NABJ Congratulates Founder and Past President Les Payne on Induction Into the Long Island Journalism Hall of Fame
Style Magazine Newswire | 5/4/2016, 10:01 a.m.
WASHINGTON (May 3, 2016)- The National Association of Black Journalists (NABJ) congratulates NABJ founder and former president Les Payne on his induction into the Long Island Journalism Hall of Fame. The induction will take place at the Press Club of Long Island's (PCLI) annual awards dinner on June 2.
"Founder Payne has been an inspiration to many, has steered the careers of journalists across the country and has had a direct impact on numerous NABJ members throughout his remarkable career. He's most deserving of this honor and it's wonderful to see one of our distinguished founders receive this praise," said NABJ President Sarah Glover.
According to Chris Vaccaro PCLI President, Payne was selected for his "years of influential writing" and dedication to the news business and affiliation to Long Island media.
Payne is a Pulitzer Prize-winning journalist who spent most of his career as an editor and columnist at Newsday.
Payne joined Newsday in the late 1960s, and became the associate managing editor for the paper's national, science, and international news sections. In 1968, as an investigative reporter, Payne covered the assassination of the Rev. Dr. Martin Luther King Jr., and in the 1970s, he covered the Black Panther Party. In 1974, he won the Pulitzer Prize for the 33-part Newsday series "The Heroin Trail", which traced the international flow of heroin from the poppy fields of Turkey to the veins of drug addicts in New York City. The series later became a book. Payne also covered the Symbionese Liberation Army and co-authored "The Life and Death of the Symbionese Liberation Army" with Tim Findley and Carolyn Craven. As a Newsday correspondent, Payne reported extensively from Africa, Europe, the Caribbean and the United Nations.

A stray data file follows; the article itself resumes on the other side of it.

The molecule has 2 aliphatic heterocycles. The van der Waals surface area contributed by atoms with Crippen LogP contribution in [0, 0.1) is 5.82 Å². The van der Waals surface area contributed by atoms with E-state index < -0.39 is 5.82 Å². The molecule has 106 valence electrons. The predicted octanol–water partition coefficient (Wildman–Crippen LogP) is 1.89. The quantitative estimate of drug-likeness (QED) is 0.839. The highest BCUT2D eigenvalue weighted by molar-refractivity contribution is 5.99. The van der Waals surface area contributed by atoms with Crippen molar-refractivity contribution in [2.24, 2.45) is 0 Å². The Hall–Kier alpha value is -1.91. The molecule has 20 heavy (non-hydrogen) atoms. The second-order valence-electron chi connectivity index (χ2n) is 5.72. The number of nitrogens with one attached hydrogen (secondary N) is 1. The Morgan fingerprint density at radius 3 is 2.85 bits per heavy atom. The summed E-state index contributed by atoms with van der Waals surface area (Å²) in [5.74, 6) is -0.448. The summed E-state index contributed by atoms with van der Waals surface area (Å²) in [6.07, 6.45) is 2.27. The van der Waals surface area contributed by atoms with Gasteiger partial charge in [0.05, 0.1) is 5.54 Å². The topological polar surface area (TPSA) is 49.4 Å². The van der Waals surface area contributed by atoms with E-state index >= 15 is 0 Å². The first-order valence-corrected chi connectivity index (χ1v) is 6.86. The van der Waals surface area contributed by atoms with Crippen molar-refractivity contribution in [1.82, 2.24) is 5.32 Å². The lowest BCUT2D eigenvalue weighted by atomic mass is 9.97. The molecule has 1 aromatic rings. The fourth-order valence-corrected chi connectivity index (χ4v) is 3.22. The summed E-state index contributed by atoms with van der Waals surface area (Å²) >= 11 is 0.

As a founder and former president of NABJ, Payne has worked to improve media fairness and employment practices. He is also the Inaugural Professor for the David Laventhol Chair at Columbia University's Graduate School of Journalism. Payne has received a number of awards including the United Nations' World Hunger Media Award and three Unity Awards for investigative reporting. In 1990, he won cable television's highest honor, the Ace Award, for an interview with Mayor David Dinkins broadcast on "Les Payne's New York Journal". In addition, he is a recipient of two honorary doctorate degrees from Medgar Evers College and Long Island University.
NABJ congratulates Payne on this distinguished honor.
*Portions of the HistoryMakers series was used to compile this report.
About The National Association of Black Journalists:
An advocacy group established in 1975 in Washington, D.C., NABJ is the largest organization for journalists of color in the nation, and provides career development as well as educational and other support to its members worldwide. For additional information, please visit www.nabj.org.